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April 11, 2016


Manifestation Contre la Loi El Khomri

by soundlandscapes

LED BY STUDENT GROUPS and labour unions, thousands of people gathered in Place de la République in Paris on Saturday afternoon to step up their campaign against the government’s controversial labour reform bill. This was the latest in a series of strikes and protests against the bill and further protests are expected at the end of April.


The architect of the labour reform bill is Myriam El Khomri, the Minister of Labour, and so the bill has adopted her name, becoming the Loi El Khomri. She says the reforms will encourage businesses to hire more workers by deregulating many aspects of France’s notoriously rigid labour laws.

In 2012, François Hollande was elected French President on a pledge to curb unemployment and make ‘youth’ his priority, yet unemployment in France remains stubbornly high at around 10% and unemployment for the under-25s has crept up to an alarming 26%.

Hollande, currently the most unpopular president in France’s recent history, has said that he will not run again for the presidency in 2017 if he cannot cut the country’s high unemployment figures and he hopes the labour reforms will encourage firms to hire more staff.

However, pressure from the street and from parliament has caused the government to water down the proposals so that they apply only to large firms.

Parliament is set to vote on the reforms in late April or early May.


I went Place de la République on Saturday afternoon to mingle with the demonstrators and to record the sounds of protest.


Sounds of the manifestation contre la Loi El Khomri:


There was an almost festive atmosphere to the manifestation tarnished only by some masked youths who clashed briefly with police near Place de la Bastille.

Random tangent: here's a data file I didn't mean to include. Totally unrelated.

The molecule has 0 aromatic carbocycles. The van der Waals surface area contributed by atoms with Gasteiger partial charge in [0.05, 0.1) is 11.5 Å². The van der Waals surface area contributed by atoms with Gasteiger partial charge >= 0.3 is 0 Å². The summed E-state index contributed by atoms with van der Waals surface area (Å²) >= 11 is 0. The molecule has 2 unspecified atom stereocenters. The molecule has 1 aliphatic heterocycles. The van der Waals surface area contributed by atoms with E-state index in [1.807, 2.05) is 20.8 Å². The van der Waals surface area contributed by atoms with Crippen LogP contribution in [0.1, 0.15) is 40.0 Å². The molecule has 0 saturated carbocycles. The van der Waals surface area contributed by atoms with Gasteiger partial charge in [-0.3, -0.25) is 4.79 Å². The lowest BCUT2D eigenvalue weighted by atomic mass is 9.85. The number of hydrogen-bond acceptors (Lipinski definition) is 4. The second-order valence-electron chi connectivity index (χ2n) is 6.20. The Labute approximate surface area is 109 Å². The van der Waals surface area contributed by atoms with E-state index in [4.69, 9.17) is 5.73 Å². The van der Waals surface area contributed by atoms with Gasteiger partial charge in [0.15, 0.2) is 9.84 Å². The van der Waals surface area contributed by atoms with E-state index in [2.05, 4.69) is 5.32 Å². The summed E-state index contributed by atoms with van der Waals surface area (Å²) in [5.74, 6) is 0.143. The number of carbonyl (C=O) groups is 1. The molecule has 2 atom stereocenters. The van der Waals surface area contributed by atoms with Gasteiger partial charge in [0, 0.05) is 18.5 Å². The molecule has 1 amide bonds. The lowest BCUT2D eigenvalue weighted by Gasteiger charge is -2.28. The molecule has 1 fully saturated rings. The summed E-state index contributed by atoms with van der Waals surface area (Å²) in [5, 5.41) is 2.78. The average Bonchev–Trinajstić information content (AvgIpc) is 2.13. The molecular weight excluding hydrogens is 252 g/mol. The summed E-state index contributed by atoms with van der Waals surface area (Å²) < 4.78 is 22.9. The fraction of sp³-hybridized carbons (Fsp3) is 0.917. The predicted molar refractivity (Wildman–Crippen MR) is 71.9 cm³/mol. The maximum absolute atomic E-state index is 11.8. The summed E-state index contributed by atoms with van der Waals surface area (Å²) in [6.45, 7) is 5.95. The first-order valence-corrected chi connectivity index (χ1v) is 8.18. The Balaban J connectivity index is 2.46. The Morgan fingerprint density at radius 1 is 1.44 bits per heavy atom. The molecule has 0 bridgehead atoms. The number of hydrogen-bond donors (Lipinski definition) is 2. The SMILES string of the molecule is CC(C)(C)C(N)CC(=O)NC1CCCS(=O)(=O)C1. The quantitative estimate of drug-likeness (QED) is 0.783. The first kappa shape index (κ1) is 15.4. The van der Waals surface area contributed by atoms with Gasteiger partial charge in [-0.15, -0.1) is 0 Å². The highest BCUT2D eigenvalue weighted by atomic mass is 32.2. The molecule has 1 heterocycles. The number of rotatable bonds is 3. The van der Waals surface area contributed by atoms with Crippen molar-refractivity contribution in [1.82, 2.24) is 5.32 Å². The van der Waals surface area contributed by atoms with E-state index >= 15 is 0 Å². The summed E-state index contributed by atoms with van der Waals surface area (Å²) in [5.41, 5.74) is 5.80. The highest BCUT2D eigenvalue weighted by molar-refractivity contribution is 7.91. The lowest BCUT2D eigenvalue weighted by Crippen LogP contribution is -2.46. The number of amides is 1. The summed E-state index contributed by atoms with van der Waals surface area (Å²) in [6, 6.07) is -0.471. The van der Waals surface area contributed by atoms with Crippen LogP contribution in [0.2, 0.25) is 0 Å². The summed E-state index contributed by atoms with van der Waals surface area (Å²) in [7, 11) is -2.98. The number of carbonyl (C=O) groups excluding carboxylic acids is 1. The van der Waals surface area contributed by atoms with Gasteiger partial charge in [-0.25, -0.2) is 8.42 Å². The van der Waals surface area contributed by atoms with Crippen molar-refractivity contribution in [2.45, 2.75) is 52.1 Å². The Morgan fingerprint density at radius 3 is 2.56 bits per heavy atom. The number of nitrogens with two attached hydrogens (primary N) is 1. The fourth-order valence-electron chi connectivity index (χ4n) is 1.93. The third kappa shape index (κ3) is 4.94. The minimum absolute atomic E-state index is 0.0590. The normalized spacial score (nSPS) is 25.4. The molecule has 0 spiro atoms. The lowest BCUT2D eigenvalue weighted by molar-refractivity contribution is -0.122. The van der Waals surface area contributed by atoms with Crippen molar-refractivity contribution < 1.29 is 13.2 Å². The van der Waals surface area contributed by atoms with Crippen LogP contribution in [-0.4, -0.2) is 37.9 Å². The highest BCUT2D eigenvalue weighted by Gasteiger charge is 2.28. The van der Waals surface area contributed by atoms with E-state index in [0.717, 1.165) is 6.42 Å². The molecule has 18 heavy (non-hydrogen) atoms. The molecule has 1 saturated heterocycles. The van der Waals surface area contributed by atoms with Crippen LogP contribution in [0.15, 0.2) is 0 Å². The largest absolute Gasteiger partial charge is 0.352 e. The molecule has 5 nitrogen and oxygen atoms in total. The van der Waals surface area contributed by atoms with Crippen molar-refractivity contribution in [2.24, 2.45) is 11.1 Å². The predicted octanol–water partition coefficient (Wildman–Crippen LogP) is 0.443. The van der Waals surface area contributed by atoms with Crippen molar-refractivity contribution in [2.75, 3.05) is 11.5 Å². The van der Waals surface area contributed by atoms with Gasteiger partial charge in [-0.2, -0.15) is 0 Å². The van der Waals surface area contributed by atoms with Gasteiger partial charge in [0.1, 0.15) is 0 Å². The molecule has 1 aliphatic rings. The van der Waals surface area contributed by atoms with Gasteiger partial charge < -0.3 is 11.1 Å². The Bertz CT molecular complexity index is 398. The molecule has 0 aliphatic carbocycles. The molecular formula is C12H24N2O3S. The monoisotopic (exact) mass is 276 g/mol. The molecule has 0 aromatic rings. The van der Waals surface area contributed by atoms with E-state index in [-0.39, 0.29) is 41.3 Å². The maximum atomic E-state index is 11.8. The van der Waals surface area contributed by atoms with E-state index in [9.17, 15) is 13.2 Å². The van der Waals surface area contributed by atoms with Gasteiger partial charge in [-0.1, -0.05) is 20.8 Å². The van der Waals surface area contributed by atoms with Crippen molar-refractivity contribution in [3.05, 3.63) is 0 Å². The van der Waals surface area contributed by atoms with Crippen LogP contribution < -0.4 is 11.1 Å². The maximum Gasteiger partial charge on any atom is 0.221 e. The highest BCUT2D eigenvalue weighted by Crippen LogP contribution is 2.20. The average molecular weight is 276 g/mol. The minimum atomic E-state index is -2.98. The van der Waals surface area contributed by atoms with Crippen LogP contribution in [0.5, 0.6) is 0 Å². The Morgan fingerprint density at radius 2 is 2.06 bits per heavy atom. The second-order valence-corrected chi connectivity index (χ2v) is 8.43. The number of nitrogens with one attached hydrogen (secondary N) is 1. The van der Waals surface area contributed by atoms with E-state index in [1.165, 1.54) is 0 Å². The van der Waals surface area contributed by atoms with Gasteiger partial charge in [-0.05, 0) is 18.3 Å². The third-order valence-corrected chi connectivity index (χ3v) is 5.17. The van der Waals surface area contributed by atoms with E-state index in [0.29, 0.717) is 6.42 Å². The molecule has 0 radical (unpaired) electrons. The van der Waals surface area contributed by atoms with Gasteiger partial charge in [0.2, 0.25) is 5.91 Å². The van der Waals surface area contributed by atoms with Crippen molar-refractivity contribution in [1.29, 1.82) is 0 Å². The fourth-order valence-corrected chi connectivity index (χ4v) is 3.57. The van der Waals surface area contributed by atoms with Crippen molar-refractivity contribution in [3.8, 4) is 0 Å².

Trouble at large street demonstrations in Paris is unusual and I believe one reason for that is the power of sound. Sound is an integral part of the demonstration; the chanting, with its subtle use of rhythm and repetition, creates a sound architecture that allows the people to speak and to be heard but it also imposes a discipline on the crowd as well as retaining their interest and enthusiasm.

It seems to me that if the demonstrators feel that they are acting together in an orchestrated way and that their voice is being heard then perhaps they are less likely to resort to indiscriminate violence to make their point.


If you want to know more about the labour reform bill, this is the complete texte du projet de loi El Khomri.


3 Comments Post a comment
  1. hmunro
    Apr 12 2016

    My gosh … I’d never before considered that “the chanting, with its subtle use of rhythm and repetition, creates a sound architecture that allows the people to speak and to be heard but it also imposes a discipline on the crowd …”. There may be a sociological doctorate in this, if you can prove your thesis! Thank you for another brilliant post that goes beyond merely reporting on an event by providing a deep insight into your adopted culture, though its sounds.

    • Apr 18 2016

      Thank you, Heather. Of course, I can’t prove my theory but I’ve experienced so many of these demonstrations at close quarters that I think it may be true.
      I always put myself right in the middle of the crowd to record these events – remember Robert Capa’s dictum: ‘If your pictures aren’t good enough, you’re not close enough’ – and that sometimes applies to sound too. Being in amongst the crowd can sometimes be an ‘interesting’ experience, but it does give one a close-up feel for the effect of the sounds on the demonstrators.


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